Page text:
Although the amount of space used was small, the court ruled the owners were entitled to six months' empty rates relief after the documents were removed.

The High Court has effectively sanctioned the intermittent use scheme.

The council were unsuccessful in arguing the amount of space occupied was insufficient to be considered actual rateable occupation.

More details on the case are given by DWF, who acted for the successful party.

Many, including the British Property Federation, want the abolition of empty rates altogether.


"We welcome this decision which supports the hard pressed ratepayer who has been forced to pay over £1 billion a year to the Treasury on empty non-productive property. The draconian changes in the legislation brought in by the last Government have damaged the property industry and driven companies out of business. It is clear, that this decision is a litmus test to the new Government's stated commitment to support business. We would call upon the Government to demonstrate this by issuing guidance to local authorities to accept this decision which supports local industry."

Councils, not surprisingly, aren’t happy – Local Government Lawyer reports: “The ability of local authorities to take a hard-line approach in empty property rate relief cases has received a setback”.

Will the case be appealed?

 [ Update 16/7/12 There's more commentary on the case here from Herbert Smith, who say that where there is genuine occupation which benefits the occupier, empty rates mitigation schemes are likely to be successful and note that the government is reviewing the empty rates regime generally.]

Flood Warnings

Flooding is hitting the headlines again with a month’s rain due to fall in the next 24 hours.

At the time of writing, the Environment Agency (EA) has urged 104 communities in England and Wales - particularly in north-west England - to be on flood alert – with 8 on the more severe flood warning requiring immediate action.


Insurers have been warning that in future insufficient investment in flood defences could cause them to withdraw insurance from some homes and small businesses.

The pact between Defra and the insurance industry, known as the Statement of Principles, guaranteeing cover to businesses and households at risk of flooding, is due to end in June 2013, with still no sign of a suitable alternative.

The timing of the latest flooding couldn’t be worse.

The uncertain future of flood insurance was already due to hit businesses and homeowners from this month as insurance cover starts to be renewed that covers the period that includes June 2013.

Some homeowners interviewed by the BBC this lunchtime complained of excesses on their policies of £10,000-£15,000.

The government says it is committed to building long term flood defences and does not want to subsidise the insurance industry.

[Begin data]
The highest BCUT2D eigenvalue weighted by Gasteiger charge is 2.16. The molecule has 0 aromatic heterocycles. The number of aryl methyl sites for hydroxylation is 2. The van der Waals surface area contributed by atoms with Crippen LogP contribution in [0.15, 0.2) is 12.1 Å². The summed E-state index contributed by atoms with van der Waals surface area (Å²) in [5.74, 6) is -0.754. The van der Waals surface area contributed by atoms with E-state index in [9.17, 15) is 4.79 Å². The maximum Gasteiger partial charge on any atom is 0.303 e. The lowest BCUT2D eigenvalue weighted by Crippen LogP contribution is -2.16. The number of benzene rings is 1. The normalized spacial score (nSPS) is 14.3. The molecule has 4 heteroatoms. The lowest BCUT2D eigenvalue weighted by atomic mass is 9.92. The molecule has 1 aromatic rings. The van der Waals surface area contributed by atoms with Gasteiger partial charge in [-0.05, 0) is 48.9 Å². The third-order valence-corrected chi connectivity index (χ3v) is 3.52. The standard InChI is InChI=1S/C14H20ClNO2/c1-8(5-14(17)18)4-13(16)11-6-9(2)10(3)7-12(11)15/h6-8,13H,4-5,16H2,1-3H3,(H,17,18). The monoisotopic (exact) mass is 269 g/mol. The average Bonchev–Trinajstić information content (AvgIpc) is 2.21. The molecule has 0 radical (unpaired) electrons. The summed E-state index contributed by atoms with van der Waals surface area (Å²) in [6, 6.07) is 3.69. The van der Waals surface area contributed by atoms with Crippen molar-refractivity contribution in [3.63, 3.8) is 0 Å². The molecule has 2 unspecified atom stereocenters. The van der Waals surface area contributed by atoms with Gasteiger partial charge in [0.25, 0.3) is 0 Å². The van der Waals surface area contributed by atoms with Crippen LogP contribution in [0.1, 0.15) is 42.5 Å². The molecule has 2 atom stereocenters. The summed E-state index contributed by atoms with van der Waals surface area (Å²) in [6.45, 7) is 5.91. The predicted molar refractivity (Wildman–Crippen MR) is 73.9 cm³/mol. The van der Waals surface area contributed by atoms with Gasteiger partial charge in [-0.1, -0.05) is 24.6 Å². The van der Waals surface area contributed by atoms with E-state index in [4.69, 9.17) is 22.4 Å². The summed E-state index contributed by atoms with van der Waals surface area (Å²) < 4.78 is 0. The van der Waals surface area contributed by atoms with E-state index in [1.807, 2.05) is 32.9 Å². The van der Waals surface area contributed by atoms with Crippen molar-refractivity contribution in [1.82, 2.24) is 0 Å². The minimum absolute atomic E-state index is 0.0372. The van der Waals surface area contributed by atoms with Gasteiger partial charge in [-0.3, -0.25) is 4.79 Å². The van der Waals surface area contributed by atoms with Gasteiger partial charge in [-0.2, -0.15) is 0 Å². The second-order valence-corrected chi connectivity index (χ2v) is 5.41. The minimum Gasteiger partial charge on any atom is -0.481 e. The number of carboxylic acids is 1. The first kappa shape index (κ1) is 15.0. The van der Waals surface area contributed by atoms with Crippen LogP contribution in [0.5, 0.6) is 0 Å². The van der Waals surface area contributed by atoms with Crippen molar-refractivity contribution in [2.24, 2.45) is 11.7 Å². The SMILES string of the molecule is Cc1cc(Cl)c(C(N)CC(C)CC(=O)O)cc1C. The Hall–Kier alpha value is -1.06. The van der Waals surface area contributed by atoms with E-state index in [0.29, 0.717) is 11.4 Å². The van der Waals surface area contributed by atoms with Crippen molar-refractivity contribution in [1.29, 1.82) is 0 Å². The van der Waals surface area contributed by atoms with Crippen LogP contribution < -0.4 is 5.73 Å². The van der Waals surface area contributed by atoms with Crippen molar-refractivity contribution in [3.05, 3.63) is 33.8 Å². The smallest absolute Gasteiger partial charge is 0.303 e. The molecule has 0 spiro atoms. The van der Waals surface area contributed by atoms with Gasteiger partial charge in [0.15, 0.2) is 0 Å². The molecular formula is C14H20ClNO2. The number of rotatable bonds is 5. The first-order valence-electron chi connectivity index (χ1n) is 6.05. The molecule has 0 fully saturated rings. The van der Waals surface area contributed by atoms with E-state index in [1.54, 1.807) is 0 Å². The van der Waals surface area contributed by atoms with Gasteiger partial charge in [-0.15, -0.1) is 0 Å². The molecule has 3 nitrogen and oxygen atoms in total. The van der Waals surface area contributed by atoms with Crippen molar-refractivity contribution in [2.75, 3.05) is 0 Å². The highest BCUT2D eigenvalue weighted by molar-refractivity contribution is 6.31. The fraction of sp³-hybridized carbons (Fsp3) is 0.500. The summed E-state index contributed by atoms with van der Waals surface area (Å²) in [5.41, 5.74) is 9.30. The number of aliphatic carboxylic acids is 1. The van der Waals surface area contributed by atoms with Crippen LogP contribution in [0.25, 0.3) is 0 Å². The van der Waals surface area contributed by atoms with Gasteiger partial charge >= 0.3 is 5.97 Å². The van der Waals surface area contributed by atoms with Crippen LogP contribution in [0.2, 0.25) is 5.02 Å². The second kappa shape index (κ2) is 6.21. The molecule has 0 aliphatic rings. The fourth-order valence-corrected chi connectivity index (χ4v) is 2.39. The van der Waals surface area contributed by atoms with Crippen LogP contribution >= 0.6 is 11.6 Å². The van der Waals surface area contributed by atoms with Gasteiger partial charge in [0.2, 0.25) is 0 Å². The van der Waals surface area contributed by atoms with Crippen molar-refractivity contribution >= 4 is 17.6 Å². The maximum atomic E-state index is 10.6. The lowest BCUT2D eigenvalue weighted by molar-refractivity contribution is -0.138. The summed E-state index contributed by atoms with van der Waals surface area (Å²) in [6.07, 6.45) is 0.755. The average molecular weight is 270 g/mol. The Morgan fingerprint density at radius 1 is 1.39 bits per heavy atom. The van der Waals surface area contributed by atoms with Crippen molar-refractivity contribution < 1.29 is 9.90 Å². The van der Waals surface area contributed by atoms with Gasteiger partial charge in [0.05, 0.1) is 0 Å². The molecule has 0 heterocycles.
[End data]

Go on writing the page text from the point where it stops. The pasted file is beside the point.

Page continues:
Anyone affected by the latest flooding will need to check their policies – and make sure all premiums are up to date now.

Landlords - check your leases too. Some leases make landlords liable to make good damage caused by flooding even where flood risk is not actually covered by insurance.

Tenants - also check your lease because, if it doesn’t make the landlord responsible for making good the damage, the burden might fall on you.

Thursday, 5 July 2012

The Shard Opens Today – Fanfare for the Common Man?

The Shard will be officially opened today by Prince Andrew and the prime minister and foreign minister of Qatar, Sheikh Hamad bin Jassem bin Jabor al-Thani.

The Qatar sovereign wealth fund owns 95% of the Shard, which became the tallest building in Europe in January this year, at 310m (1,016 ft), with 72 habitable floors

The Shard will be opened tonight at around 10pm with 12 laser beams radiating from its 310m high apex and the London Philharmonic Orchestra playing Aaron Copland's Fanfare for the Common Man – which seems a bit rich given, as Steven Rose writes in the Guardian today, the apartments on the top floors are being valued at £30m-£50m each.

Even the £24.95 the BBC says it will cost to get a ticket to the viewing platform from next February is a bit steep.

Not sure how generous the weather will be today either. Michael Lockett, in charge of the unveiling, told The Daily Telegraph:

“The forecast isn’t great. At the moment it looks as though the cloud base won’t be too low, though, so people will still be able to see the top when it is lit up...In a way the laser effects we’ve got planned will work even more dramatically If there’s a bit of mist.”

Kevin Rawlinson in the Independent asks: where are all the tenants?

This building divides opinion.

Writing in yesterday’s Guardian, Simon Jenkins accused the Shard of having slashed the face of London for ever:

“This tower is anarchy. It conforms to no planning policy. It marks no architectural focus or rond-point. It offers no civic forum or function, just luxury flats and hotels. It stands apart from the City cluster and pays no heed to its surrounding context in scale, materials or ground presence. It seems to have lost its way from Dubai to Canary Wharf.”

But then London has always been a hotchpotch – never planned with the precision of, say, Haussmann’s Parisian boulevards.

I’ve got used to the Shard being there now.

From the middle distance of the river, it looks breathtaking; less so from afar (say from the top of Parliament Hill); and up close in the surrounding streets it's a forbidding glass cliff-face.